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Assumptions / Methodology
This calculator is meant for novices to real estate investing, especially useful for those interested in purchasing a multifamily and occupying one of the units. This page came out of an itch to fully compare buying vs renting when considering becoming a landlord.
All default settings were determined mostly based on other, similar models at this point, such as the NY Times Rent vs. Buy calculator, or the Bigger Pockets Forum. Please let us know if you have data to lead us to believe we should change any of this presets. Actually, please reach out to us for any sort of suggestion or comment – we’d love to hear from you!
The “owner-occupied” checkbox reveals two additional inputs: [Current Owner Rent] and [Market Value of Owner-Occupied Unit]. This part of the calculator lets you more fully compare between (1) Purchasing a multifamily property and (2) Renting for life and investing all the initial cash on hand. The calculator assumes you are currently renting and takes this rent ([Current Owner Rent]) into consideration for net worth and cash flow considerations.
It essentially adds the current owner rent as a positive cash inflow for the landlord scenario. The [Market Value of Owner-Occupied Unit] field subtracts the rental market value of the owner-occupied unit from the total [Monthly Rent (all units)]. This makes it easier to compare between owner-occupied and not. The [Current Owner Rent] is not included in the NOI and related equations.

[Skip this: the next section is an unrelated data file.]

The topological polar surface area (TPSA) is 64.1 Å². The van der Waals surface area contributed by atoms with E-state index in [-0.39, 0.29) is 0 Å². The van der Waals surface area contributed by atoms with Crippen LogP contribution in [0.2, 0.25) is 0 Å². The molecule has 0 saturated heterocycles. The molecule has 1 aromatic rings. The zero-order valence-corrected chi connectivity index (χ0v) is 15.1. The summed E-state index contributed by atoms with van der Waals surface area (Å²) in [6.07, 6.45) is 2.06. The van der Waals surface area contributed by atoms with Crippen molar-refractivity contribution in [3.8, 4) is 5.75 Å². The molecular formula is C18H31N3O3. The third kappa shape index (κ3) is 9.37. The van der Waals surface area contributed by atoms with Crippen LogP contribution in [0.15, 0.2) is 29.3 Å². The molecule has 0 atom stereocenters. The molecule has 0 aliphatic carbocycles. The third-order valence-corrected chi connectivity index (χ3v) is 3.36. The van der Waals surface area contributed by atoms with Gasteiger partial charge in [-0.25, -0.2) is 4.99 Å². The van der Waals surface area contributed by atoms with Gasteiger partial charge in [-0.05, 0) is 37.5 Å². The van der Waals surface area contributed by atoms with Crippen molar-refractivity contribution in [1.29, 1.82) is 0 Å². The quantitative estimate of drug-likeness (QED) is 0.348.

NOI = ([Monthly Rent (all units)] * [Occupancy Rate]) – [Property Expenses] – [Landlord Expenses]
where Property Expenses = ([Taxes%] + [Insurance%]) * [Property Value] + [HOA/misc]
and Landlord Expenses = ([Maintenance%] + [Management%]) * ([Monthly Rent (all units)] * [Occupancy Rate])
[HOA/misc] and [Monthly Rent] are adjusted yearly based on [Rent Growth %]
[Property Value] is adjusted yearly based on [Property Growth %]
CAP Rate = NOI / [Property Value]
Cash on Cash Return = NOI / [Cash on Hand Required]
where Cash on Hand Required = [Downpayment] + [Closing Costs] + [Initial Repairs/Renovations]
Initial Repairs/Renovations add to the property value, dependent on the [Value of Repairs] field.
The equity line in the graph goes up based on both property growth and earned equity from paying off the mortgage. The equity line takes into account selling costs, as the full equity value could not be realized with some transaction costs. These transaction costs are represented by multiplying [Cost of Selling %] with the current property value.
“Cash on Hand” is a separate line on the chart, representing the cash on hand at any given month given the cash flow. A negative value means the owner would have to spend money every month. If the cash on hand exceeds the amount needed for an emergency fund (currently calculated as [Emergency Fund (months)] * ([Property Expenses] + [Landlord Expenses] + [Mortgage Payment])), the excess money is assumed to be invested in the stock market at the same rate as the “rent for life” scenario ([Investment Growth %])